Stigma has two effects: firstly, the presence of stigma causes other people to react negatively to those who are affected, which affects the psychological health of the patients to follow the treatment and return to normal life after cancer [6]. Secondly, it prevents people from learning about warning signs and receiving professional services [31]. Because, as pointed out, Stigma is a social cultural concept that varies between cultures and over time and is influenced by social beliefs, gender, age, religion, and membership in social groups [1] [3] [32] [33] [34]. The social experiences of women and their beliefs point to untreatable and severe fear of cancer, and the fear of cancer stigma and the tragic nature of the disease delay the search for medical assistance [31]. Researchers suggest one of the main causes of delay in referring is social stigma of cancer, economic pressures and other organizational barriers [23] [35]. Cultural and educational efforts can increase awareness and reduce the stigma of cancer [27]. Ramacant et al. have talked about raising awareness of breast cancer through mass media and television, street camps and colleges, along with group discussions and debates [35]. Expressing successes in cancer through media by providing information on issues such as reducing the incidence of cancer (where applicable), promoting screening and early detection programs, treatment approaches, palliative care, survivors of cancer, governmental efforts in controlling and preventing cancer, new research, or cancer-related investments and operations, reduce the stigma associated with cancer [20]. One way to reduce fear is to increase the role of cancer survivors and supportive programs. If more people hear the stories of the survivors, cancer will be less associated with fear and death [23]. General education has been effective in modifying traditional beliefs and attitudes toward disease and reducing stigma and discrimination towards patients [22]. Media is expected to play an effective role in raising public awareness to control the disease and reduce stigma, but the participants acknowledged that the role of the media in reducing stigma is limited, and even the negative image of cancer through the media was seen in description of participants that develop stigma. Mentioning precise statistics of cancer can sometimes be fearful, but at the same time making progress on cancer through media coverage reduces stigma associated with cancer [20] [36]. The results of the study by Mardani-Hamooleh and Heidarisuggest that cultural and educational efforts can increase awareness and reduce the stigma of cancer [27]. In this context, programs such as creating media campaigns aimed at trying to change people’s beliefs are effective [13].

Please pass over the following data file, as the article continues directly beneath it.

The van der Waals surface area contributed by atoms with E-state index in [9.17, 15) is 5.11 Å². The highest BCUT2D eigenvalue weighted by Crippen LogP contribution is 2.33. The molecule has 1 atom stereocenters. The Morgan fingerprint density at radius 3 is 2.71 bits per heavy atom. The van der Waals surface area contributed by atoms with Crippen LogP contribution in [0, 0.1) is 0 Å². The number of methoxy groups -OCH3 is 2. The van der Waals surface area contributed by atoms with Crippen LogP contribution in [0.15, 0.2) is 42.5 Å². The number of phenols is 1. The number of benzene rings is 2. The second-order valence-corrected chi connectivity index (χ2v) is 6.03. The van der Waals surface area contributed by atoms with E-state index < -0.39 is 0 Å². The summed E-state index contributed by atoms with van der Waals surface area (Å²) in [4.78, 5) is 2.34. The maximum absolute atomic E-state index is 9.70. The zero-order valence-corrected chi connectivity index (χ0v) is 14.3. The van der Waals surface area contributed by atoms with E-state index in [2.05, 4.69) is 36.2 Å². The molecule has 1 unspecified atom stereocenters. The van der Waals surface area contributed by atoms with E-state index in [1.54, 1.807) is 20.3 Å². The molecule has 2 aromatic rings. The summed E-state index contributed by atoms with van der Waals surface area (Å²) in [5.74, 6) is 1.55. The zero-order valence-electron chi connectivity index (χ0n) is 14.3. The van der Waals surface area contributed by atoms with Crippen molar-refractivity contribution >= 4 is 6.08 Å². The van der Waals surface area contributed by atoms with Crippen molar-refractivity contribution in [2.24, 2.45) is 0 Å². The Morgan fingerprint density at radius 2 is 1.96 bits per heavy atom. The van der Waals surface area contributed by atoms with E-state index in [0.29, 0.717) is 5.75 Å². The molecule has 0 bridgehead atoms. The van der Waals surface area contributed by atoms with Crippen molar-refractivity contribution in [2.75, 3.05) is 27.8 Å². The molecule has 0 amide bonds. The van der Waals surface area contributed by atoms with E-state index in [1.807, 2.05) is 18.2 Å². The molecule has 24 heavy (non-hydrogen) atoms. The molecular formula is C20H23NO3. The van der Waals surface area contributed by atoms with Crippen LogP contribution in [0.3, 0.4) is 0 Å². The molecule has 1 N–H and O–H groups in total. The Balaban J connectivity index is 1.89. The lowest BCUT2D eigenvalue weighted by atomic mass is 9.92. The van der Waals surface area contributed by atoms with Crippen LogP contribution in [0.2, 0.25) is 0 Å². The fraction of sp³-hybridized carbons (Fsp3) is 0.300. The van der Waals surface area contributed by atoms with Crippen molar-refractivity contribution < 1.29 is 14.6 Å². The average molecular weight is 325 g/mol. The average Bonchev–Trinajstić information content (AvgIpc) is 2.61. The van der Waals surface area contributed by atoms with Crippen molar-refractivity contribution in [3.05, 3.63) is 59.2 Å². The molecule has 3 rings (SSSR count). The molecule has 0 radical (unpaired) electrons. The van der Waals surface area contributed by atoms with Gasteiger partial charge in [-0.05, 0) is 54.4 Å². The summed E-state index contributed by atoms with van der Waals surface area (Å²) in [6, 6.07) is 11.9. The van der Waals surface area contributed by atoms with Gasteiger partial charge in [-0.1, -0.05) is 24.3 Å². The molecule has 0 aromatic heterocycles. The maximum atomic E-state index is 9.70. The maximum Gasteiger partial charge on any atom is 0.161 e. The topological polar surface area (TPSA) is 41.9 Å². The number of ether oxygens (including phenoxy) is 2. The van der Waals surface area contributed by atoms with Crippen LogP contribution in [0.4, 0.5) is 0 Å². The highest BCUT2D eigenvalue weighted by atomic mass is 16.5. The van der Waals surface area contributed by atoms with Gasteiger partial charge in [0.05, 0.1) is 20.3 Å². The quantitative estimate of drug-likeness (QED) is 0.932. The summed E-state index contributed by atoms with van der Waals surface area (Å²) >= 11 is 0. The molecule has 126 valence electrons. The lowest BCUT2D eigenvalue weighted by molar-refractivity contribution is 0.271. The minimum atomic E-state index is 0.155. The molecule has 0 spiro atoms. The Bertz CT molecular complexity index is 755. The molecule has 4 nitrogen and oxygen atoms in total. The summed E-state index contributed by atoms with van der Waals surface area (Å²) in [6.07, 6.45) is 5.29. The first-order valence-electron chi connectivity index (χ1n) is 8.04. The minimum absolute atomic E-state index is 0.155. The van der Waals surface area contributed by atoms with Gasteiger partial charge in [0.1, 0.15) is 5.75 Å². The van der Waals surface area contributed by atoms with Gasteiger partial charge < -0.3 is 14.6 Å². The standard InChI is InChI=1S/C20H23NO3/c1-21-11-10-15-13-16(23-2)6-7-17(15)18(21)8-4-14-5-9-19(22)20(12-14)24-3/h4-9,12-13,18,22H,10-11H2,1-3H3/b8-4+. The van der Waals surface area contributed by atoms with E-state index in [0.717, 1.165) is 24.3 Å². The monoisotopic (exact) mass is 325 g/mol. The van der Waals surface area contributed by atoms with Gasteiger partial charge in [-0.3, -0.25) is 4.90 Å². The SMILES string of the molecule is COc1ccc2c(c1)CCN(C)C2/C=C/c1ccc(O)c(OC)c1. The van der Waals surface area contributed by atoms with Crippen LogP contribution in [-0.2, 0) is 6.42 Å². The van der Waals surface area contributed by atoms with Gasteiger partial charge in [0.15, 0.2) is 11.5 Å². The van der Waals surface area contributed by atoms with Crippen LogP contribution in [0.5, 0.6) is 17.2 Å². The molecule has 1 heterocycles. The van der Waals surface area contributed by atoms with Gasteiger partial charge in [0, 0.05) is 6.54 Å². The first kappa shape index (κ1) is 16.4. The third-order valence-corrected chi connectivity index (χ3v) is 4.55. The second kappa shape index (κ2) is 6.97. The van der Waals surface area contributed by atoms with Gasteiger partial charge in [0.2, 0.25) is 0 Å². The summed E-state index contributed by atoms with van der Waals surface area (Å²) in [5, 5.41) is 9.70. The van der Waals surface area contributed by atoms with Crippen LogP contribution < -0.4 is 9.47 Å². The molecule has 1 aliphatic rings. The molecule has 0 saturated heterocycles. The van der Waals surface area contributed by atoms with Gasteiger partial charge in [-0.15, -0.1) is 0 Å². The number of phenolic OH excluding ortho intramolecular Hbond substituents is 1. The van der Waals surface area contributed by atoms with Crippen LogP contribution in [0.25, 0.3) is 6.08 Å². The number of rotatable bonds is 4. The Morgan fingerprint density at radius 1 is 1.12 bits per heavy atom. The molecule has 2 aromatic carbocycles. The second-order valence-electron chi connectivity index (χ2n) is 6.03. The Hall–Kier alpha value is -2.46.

Meacham (2016) revealed that extensive screening campaigns are needed to improve screening behaviors, which can be enhanced by describing survivors’ stories. These campaigns should be available for all areas of the country and there should be training for all age and sex groups such as children, men and women [23]. (Meacham, 2015). This education on cancer helps improve attitudes in people [37]. Asadzadeh et al. (2011) considered awareness raising via general education in society as one of the ways to overcome social misconceptions about the cause of breast cancer and improve screening behaviors in Iran [38]. Also, there is an emphasis that health education and prevention campaigns should provide information about behavioral risks to cancer in a way that more people (in relation to cancer or those doing so) do not suffer from stigma [30].